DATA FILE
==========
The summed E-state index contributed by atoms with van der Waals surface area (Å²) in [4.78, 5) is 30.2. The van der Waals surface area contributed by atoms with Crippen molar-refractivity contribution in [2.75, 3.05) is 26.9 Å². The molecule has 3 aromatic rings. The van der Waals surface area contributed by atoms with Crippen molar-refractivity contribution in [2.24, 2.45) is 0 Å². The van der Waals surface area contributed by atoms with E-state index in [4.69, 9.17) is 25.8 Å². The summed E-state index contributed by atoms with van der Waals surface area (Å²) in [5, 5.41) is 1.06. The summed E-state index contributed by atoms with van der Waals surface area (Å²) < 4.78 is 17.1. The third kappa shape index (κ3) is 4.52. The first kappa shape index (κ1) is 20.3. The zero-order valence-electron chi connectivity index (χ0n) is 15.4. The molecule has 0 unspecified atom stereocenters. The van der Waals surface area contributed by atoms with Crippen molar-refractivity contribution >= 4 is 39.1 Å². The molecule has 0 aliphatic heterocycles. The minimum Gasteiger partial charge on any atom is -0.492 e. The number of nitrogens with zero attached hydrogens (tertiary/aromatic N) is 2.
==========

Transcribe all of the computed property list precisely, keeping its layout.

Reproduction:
The summed E-state index contributed by atoms with van der Waals surface area (Å²) in [4.78, 5) is 30.2. The van der Waals surface area contributed by atoms with Crippen molar-refractivity contribution in [2.75, 3.05) is 26.9 Å². The molecule has 3 aromatic rings. The van der Waals surface area contributed by atoms with Crippen molar-refractivity contribution in [2.24, 2.45) is 0 Å². The van der Waals surface area contributed by atoms with E-state index in [4.69, 9.17) is 25.8 Å². The summed E-state index contributed by atoms with van der Waals surface area (Å²) in [5, 5.41) is 1.06. The summed E-state index contributed by atoms with van der Waals surface area (Å²) < 4.78 is 17.1. The third kappa shape index (κ3) is 4.52. The first kappa shape index (κ1) is 20.3. The zero-order valence-electron chi connectivity index (χ0n) is 15.4. The molecule has 0 unspecified atom stereocenters. The van der Waals surface area contributed by atoms with Crippen molar-refractivity contribution >= 4 is 39.1 Å². The molecule has 0 aliphatic heterocycles. The minimum Gasteiger partial charge on any atom is -0.492 e. The number of nitrogens with zero attached hydrogens (tertiary/aromatic N) is 2.